Discovery Subscription

Our Discovery Subscription allows us the opportunity to share new experiences with you every month, taking you with us on our journey through the changing seasons of coffee.


Discovery Subscription

Our Discovery Subscription allows us the opportunity to share new experiences with you every month, taking you with us on our journey through the changing seasons of coffee.

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Brewing coffee is the first thing that I do every morning. The brewing process functions as a daily meditative practice that helps me to center myself and reminds me to appreciate the simple and harmonious aspects of life.


My first cup of coffee of the day is always in the morning. I get out of bed a bit before the rest of the family, and while I make oatmeal for the kids, I make myself a cup of coffee.


Specialty coffee is like modern-day meditation for me. Overall it’s quality over quantity. Doing a pour over helps to slow down after a busy work day.


This month's coffees


Los Hermanos Barrantes Zuñiga

We first visited the Herbazu mill in March 2015, during the same trip where we filmed our ‘Brightness’ movie. The name Herbazu comes from the family name of the brothers who own the farm, Los Hermanos Barrantes Zuñiga. During our first trip we were very impressed by the brothers’ dedication, and incredibly high levels of quality control and sorting. However, what also intrigued us was their experimentation with alternative varietals. We tasted a small lot of SL28 that had been produced at the farm, that to us, was the cleanest representation of the varietal that we had ever tasted grown outside Kenya. We have often found that SL28 lots don’t deliver on their promise of clean Kenya-like acidity and syrupy sweetness, but this ticked all of those boxes. That lot went on to win the 2015 Costa Rica Cup of Excellence, but due to the popularity and rarity of these lots, it took us several years to bring some Herbazu SL28 back to Denmark.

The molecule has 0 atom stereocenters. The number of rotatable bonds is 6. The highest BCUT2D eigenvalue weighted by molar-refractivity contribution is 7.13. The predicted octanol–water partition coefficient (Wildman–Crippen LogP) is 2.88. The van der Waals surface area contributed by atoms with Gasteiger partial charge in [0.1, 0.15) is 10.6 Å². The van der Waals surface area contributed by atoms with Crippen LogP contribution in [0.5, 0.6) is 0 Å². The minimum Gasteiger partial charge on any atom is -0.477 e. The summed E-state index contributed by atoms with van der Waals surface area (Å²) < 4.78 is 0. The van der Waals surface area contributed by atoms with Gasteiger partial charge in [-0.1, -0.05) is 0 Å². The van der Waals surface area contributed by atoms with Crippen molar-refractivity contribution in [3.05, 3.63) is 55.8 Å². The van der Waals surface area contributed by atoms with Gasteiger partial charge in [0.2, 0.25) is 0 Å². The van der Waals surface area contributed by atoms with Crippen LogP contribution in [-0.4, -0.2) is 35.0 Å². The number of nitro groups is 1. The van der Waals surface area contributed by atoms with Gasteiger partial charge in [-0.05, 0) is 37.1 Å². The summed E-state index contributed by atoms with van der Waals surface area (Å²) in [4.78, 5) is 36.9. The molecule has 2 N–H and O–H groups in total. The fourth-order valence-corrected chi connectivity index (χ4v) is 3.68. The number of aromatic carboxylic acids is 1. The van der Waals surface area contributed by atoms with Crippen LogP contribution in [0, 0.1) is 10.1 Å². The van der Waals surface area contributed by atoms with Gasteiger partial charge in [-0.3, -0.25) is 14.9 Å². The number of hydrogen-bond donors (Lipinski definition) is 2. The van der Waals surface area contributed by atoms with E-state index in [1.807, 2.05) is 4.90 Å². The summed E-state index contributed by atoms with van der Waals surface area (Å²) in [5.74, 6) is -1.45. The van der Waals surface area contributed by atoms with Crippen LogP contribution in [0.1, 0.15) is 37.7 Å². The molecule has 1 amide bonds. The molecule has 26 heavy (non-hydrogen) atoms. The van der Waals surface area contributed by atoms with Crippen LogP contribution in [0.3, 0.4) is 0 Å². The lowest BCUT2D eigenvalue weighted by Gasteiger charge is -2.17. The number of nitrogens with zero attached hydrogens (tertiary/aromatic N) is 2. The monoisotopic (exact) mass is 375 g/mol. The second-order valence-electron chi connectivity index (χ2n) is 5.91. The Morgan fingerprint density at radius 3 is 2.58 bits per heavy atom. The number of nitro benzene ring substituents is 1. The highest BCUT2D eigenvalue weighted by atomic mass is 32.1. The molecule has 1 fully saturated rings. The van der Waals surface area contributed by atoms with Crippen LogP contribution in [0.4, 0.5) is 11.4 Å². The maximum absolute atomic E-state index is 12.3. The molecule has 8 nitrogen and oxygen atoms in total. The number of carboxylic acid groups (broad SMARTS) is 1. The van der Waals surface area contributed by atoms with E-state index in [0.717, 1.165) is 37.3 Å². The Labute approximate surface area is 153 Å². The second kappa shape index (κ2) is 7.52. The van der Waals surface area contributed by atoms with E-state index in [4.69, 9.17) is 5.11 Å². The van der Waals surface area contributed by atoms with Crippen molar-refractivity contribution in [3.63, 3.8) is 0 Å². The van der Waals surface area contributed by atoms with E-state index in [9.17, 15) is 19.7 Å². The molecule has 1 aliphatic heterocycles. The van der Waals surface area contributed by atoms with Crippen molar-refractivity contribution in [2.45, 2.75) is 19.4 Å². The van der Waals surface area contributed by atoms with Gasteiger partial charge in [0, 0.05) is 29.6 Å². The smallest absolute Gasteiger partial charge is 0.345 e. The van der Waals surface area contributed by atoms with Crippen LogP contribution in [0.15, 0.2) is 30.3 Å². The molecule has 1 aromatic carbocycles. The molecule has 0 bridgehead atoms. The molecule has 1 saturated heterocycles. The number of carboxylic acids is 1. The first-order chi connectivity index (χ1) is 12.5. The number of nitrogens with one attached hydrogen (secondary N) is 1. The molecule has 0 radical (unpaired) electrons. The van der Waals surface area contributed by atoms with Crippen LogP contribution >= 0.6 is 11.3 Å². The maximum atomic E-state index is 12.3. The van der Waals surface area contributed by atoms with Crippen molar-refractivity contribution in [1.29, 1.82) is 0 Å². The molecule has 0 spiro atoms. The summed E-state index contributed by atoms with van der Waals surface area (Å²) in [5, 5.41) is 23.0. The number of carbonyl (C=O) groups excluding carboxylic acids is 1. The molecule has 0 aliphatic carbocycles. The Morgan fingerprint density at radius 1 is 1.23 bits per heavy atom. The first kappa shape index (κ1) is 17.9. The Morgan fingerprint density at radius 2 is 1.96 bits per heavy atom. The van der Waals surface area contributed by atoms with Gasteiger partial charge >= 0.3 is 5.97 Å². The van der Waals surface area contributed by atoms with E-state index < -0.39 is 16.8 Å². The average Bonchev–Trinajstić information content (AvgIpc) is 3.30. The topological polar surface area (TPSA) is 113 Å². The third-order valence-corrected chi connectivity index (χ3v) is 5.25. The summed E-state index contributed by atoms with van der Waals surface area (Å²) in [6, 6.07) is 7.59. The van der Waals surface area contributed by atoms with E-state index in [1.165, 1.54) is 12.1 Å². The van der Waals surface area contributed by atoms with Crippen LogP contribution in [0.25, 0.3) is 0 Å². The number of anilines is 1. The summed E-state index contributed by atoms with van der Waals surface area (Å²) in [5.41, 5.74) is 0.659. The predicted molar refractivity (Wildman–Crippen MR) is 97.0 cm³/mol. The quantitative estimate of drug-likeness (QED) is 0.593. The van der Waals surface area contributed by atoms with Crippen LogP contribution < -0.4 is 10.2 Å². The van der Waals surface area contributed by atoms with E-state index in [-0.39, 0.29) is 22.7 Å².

Due to the notoriety of these SL28 lots, the Zuñiga brothers are slowly converting more of their approximately 45 hectares of land to grow SL28. The varietal requires specific conditions, so small trials are undertaken constantly to find the ideal spot on each miniature farm to plant. While still 80% Villa Sarchi, a very typical high quality Costa Rican varietal, SL28 now takes up 10% of the total area, with the remaining 10% made up of experimental plots of varietals such as Ethiopian heirloom, a Rwandan bourbon strain, Geisha and Typica. This year marks the fourth time we have managed to secure Herbazu’s crisp and juicy SL28, this time in both a washed and natural variant. The washed lot is tasting typically fresh and bright, with the trademark blackcurrant notes backed up by a deep brown sugar sweetness and a rich hazelnut finish.


The Chacon Family Recipe